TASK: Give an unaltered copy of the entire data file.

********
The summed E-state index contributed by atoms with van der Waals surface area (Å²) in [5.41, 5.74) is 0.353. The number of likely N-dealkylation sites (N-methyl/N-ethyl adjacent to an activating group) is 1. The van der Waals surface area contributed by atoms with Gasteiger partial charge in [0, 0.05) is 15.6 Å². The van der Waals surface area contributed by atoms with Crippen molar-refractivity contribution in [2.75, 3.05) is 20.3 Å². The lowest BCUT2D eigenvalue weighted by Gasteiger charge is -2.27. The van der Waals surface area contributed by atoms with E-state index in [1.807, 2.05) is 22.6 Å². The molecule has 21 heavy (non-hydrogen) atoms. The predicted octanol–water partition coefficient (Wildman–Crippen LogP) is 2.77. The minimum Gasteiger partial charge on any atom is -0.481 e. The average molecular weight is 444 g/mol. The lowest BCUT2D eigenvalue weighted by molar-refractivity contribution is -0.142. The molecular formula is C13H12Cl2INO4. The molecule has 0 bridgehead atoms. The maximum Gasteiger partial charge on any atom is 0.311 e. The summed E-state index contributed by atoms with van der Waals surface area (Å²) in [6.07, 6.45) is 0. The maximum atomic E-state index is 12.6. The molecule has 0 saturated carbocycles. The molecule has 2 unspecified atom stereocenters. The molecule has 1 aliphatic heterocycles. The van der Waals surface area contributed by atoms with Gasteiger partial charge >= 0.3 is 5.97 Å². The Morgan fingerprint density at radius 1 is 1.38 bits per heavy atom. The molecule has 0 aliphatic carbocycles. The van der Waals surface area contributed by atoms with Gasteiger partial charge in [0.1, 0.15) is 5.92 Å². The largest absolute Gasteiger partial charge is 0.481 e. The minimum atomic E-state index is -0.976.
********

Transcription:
The summed E-state index contributed by atoms with van der Waals surface area (Å²) in [5.41, 5.74) is 0.353. The number of likely N-dealkylation sites (N-methyl/N-ethyl adjacent to an activating group) is 1. The van der Waals surface area contributed by atoms with Gasteiger partial charge in [0, 0.05) is 15.6 Å². The van der Waals surface area contributed by atoms with Crippen molar-refractivity contribution in [2.75, 3.05) is 20.3 Å². The lowest BCUT2D eigenvalue weighted by Gasteiger charge is -2.27. The van der Waals surface area contributed by atoms with E-state index in [1.807, 2.05) is 22.6 Å². The molecule has 21 heavy (non-hydrogen) atoms. The predicted octanol–water partition coefficient (Wildman–Crippen LogP) is 2.77. The minimum Gasteiger partial charge on any atom is -0.481 e. The average molecular weight is 444 g/mol. The lowest BCUT2D eigenvalue weighted by molar-refractivity contribution is -0.142. The molecular formula is C13H12Cl2INO4. The molecule has 0 bridgehead atoms. The maximum Gasteiger partial charge on any atom is 0.311 e. The summed E-state index contributed by atoms with van der Waals surface area (Å²) in [6.07, 6.45) is 0. The maximum atomic E-state index is 12.6. The molecule has 0 saturated carbocycles. The molecule has 2 unspecified atom stereocenters. The molecule has 1 aliphatic heterocycles. The van der Waals surface area contributed by atoms with Gasteiger partial charge >= 0.3 is 5.97 Å². The Morgan fingerprint density at radius 1 is 1.38 bits per heavy atom. The molecule has 0 aliphatic carbocycles. The van der Waals surface area contributed by atoms with Gasteiger partial charge in [0.1, 0.15) is 5.92 Å². The largest absolute Gasteiger partial charge is 0.481 e. The minimum atomic E-state index is -0.976.